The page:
But as a way to reward and attract customers, VOIP companies are adopting what cell phone companies have been doing for years: offering the latest and greatest gear for free in return for long term committment.
SunRocket markets a similar package at $24.95 per month or an annual subscription at $199 per year. That works out to about $17 a month. So if you can handle prepaying for your service by the year instead of by the month, then an annual package is a good idea.
Packet8 has also recently adopted the annual package deal. For a flat rate of $199 per year, you get get unlimited calling within North Americal, calling features like voicemail and call waiting and a 100% discount on a Packet-8 enabled UIP1868P 5.8-GHz digital cordless phone system, which can be extended to work with multiple cordless handsets.
Well, after eight uneventful months, Vonage and I are parting ways. Perhaps not the most auspicious way to start off a blog about VoIP but I’m being honest here. I’m not going to go into a big rant. Flame throwing just isn’t my style. I don’t hate Vonage. The service just wasn’t financially making sense for me. The phone usage in my business isn’t enough to warrant a fixed monthly plan, even one as low as $24.99. Plus in my area the call quality wasn’t pristine. And some people do get excellent voice over Vonage. But I generally experienced crackling and lag on most calls.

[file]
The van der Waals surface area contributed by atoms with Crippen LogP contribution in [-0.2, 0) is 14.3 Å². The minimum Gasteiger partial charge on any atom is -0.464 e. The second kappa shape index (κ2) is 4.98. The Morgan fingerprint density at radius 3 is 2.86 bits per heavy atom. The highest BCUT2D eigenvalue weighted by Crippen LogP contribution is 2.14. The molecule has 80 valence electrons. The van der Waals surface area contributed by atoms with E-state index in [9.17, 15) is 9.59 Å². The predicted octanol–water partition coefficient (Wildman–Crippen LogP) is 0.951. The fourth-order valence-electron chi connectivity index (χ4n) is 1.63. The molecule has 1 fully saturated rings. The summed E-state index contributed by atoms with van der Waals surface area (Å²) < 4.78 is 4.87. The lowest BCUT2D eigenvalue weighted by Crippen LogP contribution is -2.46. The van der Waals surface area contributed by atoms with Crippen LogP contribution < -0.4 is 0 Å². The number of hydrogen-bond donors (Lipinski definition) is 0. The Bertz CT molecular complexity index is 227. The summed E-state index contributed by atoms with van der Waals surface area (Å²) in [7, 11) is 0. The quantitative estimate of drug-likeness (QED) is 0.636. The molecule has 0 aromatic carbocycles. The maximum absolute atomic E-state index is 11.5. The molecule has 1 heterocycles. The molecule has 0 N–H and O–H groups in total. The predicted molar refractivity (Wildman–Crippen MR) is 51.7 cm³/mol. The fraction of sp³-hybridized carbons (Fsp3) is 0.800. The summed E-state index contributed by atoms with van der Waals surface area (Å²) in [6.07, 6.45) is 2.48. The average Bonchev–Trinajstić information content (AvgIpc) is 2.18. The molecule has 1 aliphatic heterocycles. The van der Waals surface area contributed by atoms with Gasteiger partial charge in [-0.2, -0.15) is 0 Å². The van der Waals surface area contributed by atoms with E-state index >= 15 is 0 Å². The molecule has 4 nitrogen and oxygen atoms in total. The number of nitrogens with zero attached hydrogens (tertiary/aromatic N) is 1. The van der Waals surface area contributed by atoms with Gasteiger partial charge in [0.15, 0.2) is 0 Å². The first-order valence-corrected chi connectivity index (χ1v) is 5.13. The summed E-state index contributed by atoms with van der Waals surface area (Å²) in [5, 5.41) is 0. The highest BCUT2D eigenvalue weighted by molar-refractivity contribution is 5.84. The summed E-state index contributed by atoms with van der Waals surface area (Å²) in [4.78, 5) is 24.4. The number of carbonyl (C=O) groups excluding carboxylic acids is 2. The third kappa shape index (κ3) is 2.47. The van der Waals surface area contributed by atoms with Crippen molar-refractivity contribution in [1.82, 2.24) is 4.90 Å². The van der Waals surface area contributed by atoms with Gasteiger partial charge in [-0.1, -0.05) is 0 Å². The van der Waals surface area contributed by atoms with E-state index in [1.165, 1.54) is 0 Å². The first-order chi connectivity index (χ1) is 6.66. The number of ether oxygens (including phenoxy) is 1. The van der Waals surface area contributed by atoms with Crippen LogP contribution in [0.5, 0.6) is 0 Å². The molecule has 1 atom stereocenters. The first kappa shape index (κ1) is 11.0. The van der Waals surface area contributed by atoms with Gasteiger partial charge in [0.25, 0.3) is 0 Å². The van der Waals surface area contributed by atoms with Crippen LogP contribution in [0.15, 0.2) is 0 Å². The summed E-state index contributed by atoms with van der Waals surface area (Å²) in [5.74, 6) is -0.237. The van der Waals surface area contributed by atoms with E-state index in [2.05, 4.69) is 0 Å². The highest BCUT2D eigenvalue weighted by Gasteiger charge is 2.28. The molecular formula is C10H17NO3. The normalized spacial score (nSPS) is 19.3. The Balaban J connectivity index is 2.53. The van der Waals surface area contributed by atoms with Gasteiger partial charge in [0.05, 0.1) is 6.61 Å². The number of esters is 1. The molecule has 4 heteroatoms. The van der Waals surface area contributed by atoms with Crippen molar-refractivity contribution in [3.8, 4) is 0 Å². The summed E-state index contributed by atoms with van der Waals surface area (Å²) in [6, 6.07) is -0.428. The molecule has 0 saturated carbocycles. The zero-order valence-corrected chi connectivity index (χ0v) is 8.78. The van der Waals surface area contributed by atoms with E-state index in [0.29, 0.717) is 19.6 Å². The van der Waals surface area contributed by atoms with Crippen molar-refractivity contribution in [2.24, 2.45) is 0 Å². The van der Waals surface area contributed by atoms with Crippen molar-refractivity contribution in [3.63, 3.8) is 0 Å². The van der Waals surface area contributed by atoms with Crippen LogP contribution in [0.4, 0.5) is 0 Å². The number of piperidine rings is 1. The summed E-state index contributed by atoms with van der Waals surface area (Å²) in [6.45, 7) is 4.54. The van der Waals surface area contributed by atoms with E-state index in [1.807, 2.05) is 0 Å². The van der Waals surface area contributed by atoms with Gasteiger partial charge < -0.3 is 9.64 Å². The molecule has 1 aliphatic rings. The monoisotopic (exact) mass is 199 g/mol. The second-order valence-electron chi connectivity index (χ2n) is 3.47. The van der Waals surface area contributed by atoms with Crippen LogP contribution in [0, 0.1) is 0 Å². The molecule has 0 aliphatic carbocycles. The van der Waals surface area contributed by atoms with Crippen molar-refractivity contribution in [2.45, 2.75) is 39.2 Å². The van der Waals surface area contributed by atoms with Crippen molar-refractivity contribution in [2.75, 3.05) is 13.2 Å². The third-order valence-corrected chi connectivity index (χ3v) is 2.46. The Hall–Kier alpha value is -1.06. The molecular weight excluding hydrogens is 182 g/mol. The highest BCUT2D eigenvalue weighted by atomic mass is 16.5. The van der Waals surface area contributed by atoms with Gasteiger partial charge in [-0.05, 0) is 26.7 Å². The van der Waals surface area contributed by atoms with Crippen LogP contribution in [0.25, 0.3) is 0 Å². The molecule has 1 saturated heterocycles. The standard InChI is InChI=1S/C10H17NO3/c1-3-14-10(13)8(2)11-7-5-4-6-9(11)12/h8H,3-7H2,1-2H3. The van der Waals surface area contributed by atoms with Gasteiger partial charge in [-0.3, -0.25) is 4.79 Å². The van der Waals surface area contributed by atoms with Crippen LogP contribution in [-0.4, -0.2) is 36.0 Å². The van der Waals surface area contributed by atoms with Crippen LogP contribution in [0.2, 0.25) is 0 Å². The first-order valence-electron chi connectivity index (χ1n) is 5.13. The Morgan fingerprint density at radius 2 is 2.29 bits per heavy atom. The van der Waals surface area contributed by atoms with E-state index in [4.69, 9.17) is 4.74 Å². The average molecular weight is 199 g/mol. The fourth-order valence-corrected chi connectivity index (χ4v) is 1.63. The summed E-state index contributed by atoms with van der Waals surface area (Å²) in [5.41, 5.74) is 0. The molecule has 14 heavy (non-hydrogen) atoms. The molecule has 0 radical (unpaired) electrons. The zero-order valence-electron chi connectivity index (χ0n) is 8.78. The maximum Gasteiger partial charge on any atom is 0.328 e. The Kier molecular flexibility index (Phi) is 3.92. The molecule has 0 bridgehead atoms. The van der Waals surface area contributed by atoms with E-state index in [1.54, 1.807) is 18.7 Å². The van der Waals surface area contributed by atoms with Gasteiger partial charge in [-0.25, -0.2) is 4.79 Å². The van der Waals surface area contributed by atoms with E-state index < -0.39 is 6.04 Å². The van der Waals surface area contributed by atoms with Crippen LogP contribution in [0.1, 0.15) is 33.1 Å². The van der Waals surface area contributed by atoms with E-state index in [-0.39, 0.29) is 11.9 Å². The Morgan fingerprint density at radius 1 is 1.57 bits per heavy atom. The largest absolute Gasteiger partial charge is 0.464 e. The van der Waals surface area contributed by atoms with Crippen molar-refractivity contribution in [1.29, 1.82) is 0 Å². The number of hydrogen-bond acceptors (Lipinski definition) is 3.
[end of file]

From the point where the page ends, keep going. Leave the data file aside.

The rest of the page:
If anyone has comments on Vonage quality in their area, let me know.
From the Vonage forums, it’s clear that call quality varies tremendously from region to region. My advice is that if the VOIP service, Vonage, SunRocket or whatever, isn’t what you expect, try something else. The VOIP marketplace is growing by leaps and bounds, and as a consumer you should shop around.
But now that I’ve done Vonage, it’s time to move on over to other VOIP solutions. Skype, SightSpeed, and Gizmo are the free ones on my radar and make the most sense for me given my business.